Integrating math into everyday life

At the end of the school year last year, I volunteered on my daughter’s junior kindergarten trip to the aquarium, in Toronto. I’m not going to lie, it was total chaos with more than 60 junior and senior kindergarten kids in attendance, plus teachers, parents and other volunteers, and I felt the headache coming on from the moment I sat down on the school bus. “Please let the highway be clear and this bus ride be quick,” I offered up to the field trip gods. 

But then something kinda magic happened. One of the kindergarten teachers stood up at the front of the bus and asked a question: “Who can tell me how many minutes are in an hour?” The kids all hollered out the answer. The quickest ones were handed stickers. Then she held both hands up and asked, “If I have ten popsicles, and I take away three, how many are left?” The kids responded again. More stickers rewarded. She asked them question after question—obviously a practice they were used to, because they were completely engaged—hitting upon simple concepts, like time, addition and subtraction, problem solving. 

Boy using Smartick on tablet

Eventually another teacher took over the entertainment portion of the program and started singing camp songs, but watching these kids get so excited about math—it was both fascinating and inspiring, and it made me curious about how I could help my kids integrate math and numbers into everyday life. But here’s the trouble: I’m not a math whiz (hello, I’m an editor), so while I love the idea in theory, in reality, I wasn’t so sure how to make it happen.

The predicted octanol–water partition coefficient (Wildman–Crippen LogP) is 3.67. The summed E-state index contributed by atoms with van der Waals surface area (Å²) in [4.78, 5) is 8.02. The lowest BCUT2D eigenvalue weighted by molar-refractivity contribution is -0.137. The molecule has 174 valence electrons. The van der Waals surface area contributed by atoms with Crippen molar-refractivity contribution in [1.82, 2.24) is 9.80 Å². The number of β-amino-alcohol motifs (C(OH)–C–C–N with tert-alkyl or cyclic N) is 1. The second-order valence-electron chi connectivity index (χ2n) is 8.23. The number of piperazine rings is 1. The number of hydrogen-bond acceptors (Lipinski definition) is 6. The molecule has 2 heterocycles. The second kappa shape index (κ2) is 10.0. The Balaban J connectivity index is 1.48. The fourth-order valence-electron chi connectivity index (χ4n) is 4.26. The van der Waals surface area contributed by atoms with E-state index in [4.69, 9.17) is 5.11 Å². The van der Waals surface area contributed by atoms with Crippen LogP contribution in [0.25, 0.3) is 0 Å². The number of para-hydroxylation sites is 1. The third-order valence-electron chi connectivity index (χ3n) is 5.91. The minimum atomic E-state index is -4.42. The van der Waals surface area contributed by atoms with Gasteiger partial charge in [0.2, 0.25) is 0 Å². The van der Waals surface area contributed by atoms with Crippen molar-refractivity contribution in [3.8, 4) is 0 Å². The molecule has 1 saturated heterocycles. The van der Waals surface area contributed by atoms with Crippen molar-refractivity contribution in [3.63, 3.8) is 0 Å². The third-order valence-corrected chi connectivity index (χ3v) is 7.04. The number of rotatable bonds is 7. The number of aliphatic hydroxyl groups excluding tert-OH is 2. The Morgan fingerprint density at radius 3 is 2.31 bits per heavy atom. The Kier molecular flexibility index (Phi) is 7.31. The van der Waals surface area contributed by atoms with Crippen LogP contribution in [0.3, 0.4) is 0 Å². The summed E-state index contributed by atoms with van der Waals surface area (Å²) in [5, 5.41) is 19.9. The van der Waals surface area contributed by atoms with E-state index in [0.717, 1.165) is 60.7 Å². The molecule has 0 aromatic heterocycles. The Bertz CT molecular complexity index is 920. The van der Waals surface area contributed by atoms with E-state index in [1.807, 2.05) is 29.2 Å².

Enter Smartick. In only 15 minutes a day, Smartick’s scientifically designed program can help to boost math confidence in kids as little as four and up to age 14. It works on tablets or PC, and is a flexible, easy way to get math into a family’s day to day routines. I love that it’s independent (so no calling “Mommy!” every five minutes) and personalized to each child’s learning level. Bonus: Logic and reasoning and coding sessions are also included. It’s at-home learning, to either enhance or reinforce curriculum, that is a fun, affordable alternative to tutoring centres. 

Girl using Smartick on tablet

For me, Smartick is the amped-up version of what Juliette’s JK teacher was doing on the bus back in June. Making math part of everyday life. Building confidence. Helping to develop a positive attitude toward learning about numbers. In hindsight, I wish I’d had a tool like this in my routine as a kid; maybe I wouldn’t be so intimidated by math now. Now if only someone could develop a program to make math for fun for me, too, at my age! 

(Also, get 25% off your first subscription) 

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